Climate researchers have discovered that excess irrigation over northern India shifts the September monsoon rainfall towards the north-western part of the subcontinent increases widespread weather extremes over Central India. These meteorological hazards expose the vulnerable farmers and their crops to risks of failure. The study which establishes that monsoon precipitation is sensitive to the choice of irrigation practices in South Asia, can help plan agricultural practices in this region.
South Asia is one of the most heavily irrigated regions of the world, largely using groundwater, and its major summer crop is paddy which is cultivated in water flooded fields. Hence it was pertinent to study how such practices can influence the monsoons which form the fulcrum of this agro-based economy.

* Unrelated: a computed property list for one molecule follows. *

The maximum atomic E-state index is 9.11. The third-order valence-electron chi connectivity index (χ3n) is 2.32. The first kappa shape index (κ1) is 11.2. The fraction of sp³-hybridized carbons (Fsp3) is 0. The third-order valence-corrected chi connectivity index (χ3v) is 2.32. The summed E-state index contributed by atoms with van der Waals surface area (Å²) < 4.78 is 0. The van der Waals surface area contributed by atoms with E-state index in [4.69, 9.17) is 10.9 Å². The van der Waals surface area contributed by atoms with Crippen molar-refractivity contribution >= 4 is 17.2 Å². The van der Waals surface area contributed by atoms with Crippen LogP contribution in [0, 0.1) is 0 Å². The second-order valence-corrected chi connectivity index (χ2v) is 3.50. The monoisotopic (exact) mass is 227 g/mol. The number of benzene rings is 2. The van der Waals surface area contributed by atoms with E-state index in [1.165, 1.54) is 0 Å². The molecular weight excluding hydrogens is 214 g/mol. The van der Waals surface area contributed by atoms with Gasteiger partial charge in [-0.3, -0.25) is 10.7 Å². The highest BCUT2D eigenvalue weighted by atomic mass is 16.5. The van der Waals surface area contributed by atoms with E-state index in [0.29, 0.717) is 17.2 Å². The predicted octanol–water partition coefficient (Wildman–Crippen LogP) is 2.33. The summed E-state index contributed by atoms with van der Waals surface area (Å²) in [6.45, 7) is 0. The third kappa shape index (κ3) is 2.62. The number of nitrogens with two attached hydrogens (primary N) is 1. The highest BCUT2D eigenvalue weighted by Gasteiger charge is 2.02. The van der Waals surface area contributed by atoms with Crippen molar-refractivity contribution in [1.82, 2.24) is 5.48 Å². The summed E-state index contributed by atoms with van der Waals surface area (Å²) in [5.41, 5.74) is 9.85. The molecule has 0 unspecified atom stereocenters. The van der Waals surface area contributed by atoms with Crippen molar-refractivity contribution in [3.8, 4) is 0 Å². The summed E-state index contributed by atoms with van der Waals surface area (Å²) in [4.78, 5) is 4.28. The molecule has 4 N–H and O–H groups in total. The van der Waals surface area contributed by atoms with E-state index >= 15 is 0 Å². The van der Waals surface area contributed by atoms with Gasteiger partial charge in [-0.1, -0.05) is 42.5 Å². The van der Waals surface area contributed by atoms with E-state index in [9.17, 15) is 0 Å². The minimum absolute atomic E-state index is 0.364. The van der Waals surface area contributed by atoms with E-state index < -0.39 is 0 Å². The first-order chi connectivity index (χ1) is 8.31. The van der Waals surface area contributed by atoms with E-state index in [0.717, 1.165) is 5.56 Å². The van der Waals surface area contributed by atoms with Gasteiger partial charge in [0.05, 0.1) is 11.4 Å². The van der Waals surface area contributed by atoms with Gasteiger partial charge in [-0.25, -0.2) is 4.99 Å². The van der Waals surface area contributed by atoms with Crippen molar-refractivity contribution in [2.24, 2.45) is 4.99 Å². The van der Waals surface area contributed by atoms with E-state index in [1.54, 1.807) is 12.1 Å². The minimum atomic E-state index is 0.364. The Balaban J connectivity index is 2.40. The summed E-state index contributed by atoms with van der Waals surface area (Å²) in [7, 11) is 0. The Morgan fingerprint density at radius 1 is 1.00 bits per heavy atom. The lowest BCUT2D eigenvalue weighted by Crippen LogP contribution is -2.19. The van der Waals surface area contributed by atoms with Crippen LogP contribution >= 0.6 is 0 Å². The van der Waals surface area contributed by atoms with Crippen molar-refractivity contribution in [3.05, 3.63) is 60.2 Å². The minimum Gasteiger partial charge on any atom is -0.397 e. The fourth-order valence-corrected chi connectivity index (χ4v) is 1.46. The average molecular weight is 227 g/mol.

The research published in the journal ‘Geophysical Research Letters’ recently showed that monsoon precipitation is sensitive to the choice of irrigation practices in South Asia. Another finding obtained from this study was extreme rainfall in recent decades in Central India has been increasing, and this is also caused by an increase in irrigation and consequent increase in evapo-transpiration (the sum of evaporation from the land surface plus transpiration from plants).